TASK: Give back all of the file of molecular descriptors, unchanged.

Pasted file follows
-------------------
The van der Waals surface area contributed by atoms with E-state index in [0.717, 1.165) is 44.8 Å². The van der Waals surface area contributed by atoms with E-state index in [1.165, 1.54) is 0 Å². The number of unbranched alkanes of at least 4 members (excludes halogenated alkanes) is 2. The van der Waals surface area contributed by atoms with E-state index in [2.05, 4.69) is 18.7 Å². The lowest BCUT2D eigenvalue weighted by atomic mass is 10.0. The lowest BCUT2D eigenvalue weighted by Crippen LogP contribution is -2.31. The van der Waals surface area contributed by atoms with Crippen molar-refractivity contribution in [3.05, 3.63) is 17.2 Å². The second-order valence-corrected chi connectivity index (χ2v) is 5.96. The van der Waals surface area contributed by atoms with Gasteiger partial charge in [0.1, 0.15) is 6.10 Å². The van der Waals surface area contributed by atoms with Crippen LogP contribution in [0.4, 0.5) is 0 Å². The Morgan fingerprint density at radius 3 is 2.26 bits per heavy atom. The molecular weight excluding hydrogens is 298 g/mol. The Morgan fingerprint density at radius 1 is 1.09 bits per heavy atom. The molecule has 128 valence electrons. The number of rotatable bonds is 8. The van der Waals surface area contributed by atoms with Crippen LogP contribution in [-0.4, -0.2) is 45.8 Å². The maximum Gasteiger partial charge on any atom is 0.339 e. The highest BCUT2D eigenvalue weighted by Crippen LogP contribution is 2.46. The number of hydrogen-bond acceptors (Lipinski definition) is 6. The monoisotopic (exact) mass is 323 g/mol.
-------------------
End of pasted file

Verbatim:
The van der Waals surface area contributed by atoms with E-state index in [0.717, 1.165) is 44.8 Å². The van der Waals surface area contributed by atoms with E-state index in [1.165, 1.54) is 0 Å². The number of unbranched alkanes of at least 4 members (excludes halogenated alkanes) is 2. The van der Waals surface area contributed by atoms with E-state index in [2.05, 4.69) is 18.7 Å². The lowest BCUT2D eigenvalue weighted by atomic mass is 10.0. The lowest BCUT2D eigenvalue weighted by Crippen LogP contribution is -2.31. The van der Waals surface area contributed by atoms with Crippen molar-refractivity contribution in [3.05, 3.63) is 17.2 Å². The second-order valence-corrected chi connectivity index (χ2v) is 5.96. The van der Waals surface area contributed by atoms with Gasteiger partial charge in [0.1, 0.15) is 6.10 Å². The van der Waals surface area contributed by atoms with Crippen LogP contribution in [0.4, 0.5) is 0 Å². The Morgan fingerprint density at radius 3 is 2.26 bits per heavy atom. The molecular weight excluding hydrogens is 298 g/mol. The Morgan fingerprint density at radius 1 is 1.09 bits per heavy atom. The molecule has 128 valence electrons. The number of rotatable bonds is 8. The van der Waals surface area contributed by atoms with Crippen LogP contribution in [-0.4, -0.2) is 45.8 Å². The maximum Gasteiger partial charge on any atom is 0.339 e. The highest BCUT2D eigenvalue weighted by Crippen LogP contribution is 2.46. The number of hydrogen-bond acceptors (Lipinski definition) is 6. The monoisotopic (exact) mass is 323 g/mol.